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(I don't know anything about the book, but I am amused by the title...and the concept is one that I suspect I can get behind.)
jrtom: (science)

I haven't looked at this closely enough to get a good handle on
exactly how the analogy to the Mandelbrot set works, but either the
concept or the images would be enough to make this worth passing
along, really.
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What I would call "Theme and Variations on Platonic Solids", which is
one way that you can tell I should never, ever be in marketing.


Astronomers' favorite images, plus some new stuff from Hubble.
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*points up*
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Haven't read it yet (placeholder) but it looks interesting. (And I agree that mathematics is often taught poorly, e.g., the curricula are generally structured so that unless you go to a lot of trouble (i.e., take math in college) you get the impression that math is limited to arithmetic, geometry, algebra, trigonometry, and calculus..._none_ of which are what I spend most of my time doing when I'm doing mathematics. Probability and statistics? Graph theory? Combinatorics? Algorithm design, analysis, and optimization? Yes, some of these require some bits of the others as prerequisites...but seriously, let's at least give HS students a _taste_ of what else is out there.)
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I've been really annoyed recently by the abuse of the phrase "mathematically impossible" in the popular press to describe the likelihood of either of the following:

(a) either candidate gaining the support of at least 2025 delegates (pledged or super)...
(b) Senator Clinton gaining the support of more pledged delegates than Senator Obama...

...by the time the primaries are over (but before the convention).

In short: neither of these are "impossible". Highly unlikely, maybe. But calling it "mathematically impossible" is simply ridiculous.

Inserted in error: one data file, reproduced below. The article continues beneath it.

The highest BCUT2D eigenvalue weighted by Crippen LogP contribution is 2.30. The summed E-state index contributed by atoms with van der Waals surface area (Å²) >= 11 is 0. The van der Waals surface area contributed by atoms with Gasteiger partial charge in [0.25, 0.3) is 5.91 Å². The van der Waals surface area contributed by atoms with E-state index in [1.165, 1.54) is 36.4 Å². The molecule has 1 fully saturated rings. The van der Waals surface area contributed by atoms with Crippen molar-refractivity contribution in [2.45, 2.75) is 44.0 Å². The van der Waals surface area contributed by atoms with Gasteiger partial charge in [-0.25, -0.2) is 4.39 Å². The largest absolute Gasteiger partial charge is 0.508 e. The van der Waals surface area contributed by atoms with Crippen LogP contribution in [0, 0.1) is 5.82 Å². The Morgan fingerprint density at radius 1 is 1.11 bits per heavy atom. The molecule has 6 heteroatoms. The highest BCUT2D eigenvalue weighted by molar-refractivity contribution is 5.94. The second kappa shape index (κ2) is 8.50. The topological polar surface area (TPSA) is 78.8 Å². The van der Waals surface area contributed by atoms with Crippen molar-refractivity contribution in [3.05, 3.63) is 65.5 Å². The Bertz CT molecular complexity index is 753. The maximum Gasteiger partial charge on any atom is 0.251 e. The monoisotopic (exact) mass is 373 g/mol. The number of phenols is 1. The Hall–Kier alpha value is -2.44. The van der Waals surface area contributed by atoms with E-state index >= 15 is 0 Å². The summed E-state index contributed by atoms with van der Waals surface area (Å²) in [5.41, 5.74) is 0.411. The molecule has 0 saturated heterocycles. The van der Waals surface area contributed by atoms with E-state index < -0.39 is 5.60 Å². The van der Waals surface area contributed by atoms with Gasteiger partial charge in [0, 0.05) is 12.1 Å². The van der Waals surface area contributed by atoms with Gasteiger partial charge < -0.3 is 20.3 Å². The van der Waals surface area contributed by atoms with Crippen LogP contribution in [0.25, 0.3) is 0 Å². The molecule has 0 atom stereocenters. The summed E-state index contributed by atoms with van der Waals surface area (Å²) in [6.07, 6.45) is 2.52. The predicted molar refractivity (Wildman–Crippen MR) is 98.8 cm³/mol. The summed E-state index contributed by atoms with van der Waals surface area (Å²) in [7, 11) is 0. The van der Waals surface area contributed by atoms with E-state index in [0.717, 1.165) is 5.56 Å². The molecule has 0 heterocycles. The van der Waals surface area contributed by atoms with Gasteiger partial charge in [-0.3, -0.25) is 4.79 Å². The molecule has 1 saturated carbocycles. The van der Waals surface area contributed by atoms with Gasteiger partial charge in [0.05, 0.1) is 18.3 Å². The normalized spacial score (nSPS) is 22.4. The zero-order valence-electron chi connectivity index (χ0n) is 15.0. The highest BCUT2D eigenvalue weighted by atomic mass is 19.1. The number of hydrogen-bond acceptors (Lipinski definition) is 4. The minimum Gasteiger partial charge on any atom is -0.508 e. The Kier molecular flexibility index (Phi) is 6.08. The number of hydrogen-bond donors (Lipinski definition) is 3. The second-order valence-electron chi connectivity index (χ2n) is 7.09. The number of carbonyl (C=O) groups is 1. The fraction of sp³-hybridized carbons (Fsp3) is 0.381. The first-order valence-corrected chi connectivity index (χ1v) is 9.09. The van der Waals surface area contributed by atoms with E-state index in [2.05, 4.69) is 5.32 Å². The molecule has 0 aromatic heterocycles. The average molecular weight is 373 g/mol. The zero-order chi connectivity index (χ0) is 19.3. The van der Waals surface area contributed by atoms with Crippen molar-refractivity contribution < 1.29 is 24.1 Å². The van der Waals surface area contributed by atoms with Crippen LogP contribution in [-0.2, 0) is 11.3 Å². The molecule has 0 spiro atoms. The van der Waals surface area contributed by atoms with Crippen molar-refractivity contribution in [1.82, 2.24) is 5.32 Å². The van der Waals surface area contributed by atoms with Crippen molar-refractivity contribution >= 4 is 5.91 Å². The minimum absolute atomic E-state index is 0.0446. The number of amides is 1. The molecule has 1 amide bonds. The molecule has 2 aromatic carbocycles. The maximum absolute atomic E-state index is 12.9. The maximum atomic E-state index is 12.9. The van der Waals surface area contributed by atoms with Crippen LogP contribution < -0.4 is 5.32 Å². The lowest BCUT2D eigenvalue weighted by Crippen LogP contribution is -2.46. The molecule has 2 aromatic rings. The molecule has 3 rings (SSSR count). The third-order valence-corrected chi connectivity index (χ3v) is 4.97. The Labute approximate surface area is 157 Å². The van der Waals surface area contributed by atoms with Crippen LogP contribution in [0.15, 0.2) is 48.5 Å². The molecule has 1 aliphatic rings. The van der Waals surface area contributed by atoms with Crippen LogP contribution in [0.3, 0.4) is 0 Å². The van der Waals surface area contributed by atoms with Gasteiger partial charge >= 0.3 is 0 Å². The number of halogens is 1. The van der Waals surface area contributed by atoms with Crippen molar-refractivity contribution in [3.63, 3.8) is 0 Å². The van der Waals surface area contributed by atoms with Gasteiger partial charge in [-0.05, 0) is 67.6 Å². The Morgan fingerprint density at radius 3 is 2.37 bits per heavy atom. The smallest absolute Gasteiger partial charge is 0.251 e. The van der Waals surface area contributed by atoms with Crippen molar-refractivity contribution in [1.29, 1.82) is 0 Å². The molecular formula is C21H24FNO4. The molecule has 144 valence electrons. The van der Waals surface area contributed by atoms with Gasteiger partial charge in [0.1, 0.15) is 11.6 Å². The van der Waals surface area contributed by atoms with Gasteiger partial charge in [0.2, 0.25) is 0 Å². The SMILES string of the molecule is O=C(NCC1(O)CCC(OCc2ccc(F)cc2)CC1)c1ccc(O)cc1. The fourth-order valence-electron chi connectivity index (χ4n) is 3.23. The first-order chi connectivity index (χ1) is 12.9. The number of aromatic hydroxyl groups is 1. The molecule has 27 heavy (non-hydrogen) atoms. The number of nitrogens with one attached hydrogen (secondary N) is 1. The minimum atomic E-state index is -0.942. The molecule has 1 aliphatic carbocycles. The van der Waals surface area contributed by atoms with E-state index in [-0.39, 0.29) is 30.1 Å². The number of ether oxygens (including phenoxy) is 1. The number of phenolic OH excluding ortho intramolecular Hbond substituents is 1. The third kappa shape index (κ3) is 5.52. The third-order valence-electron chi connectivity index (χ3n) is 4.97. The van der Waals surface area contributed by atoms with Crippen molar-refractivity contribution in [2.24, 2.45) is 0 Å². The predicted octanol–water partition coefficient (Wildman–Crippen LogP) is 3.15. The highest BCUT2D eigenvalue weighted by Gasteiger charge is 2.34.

math geeking )
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I'm reserving my opinion until I get a chance to take a more detailed look...but it's an interesting idea, anyway.
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Just _reading_ through this transcript gave me flashbacks to incredibly painful conversations I've had with some of my math (and CS) students.

And this isn't calculus...it's not discrete mathematics...it sure as hell isn't amortized complexity analysis, which admittedly can be a bit of a pain...it's not even algebra. It's ARITHMETIC. On MONEY. (Plus about the simplest case of unit analysis that one could ask for.) Units of currency, anecdotally at least, are the units that you do math problems in if you want people to have the best chance of getting the answer right, because almost everyone deals with money enough that they feel comfortable with it (sometimes more comfortable than if no units are used).

(For the record, I got to this through another article(http://gadgets.boingboing.net/2007/11/16/damning-video-verizo.html) which provides evidence that almost no one at Verizon gets this right.)


I have never been so happy that I am no longer a Verizon customer. Having read this, I'm not sure that I could resist the impulse to ask them about their data rate costs the next time I had to call their customer service line.
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The article talks about the problem of trying to create an object that will automatically right itself after being pushed over without being weighted (i.e., more dense) at the base. Also, there is a mathematical challenge involving a prize of up to $10K. I've included an excerpt after the cut.

an excerpt with the funny bits, including comments on marriage and turtles )

A very brief perusal of other entries in that blog suggests that there is more cool stuff there, including an interesting ad-hoc mathematical educational project: http://blog.sciencenews.org/mathtrek/2007/03/math_circles_inspire_students.html (which I would have been all over as a kid, and might be a fun thing to volunteer for now)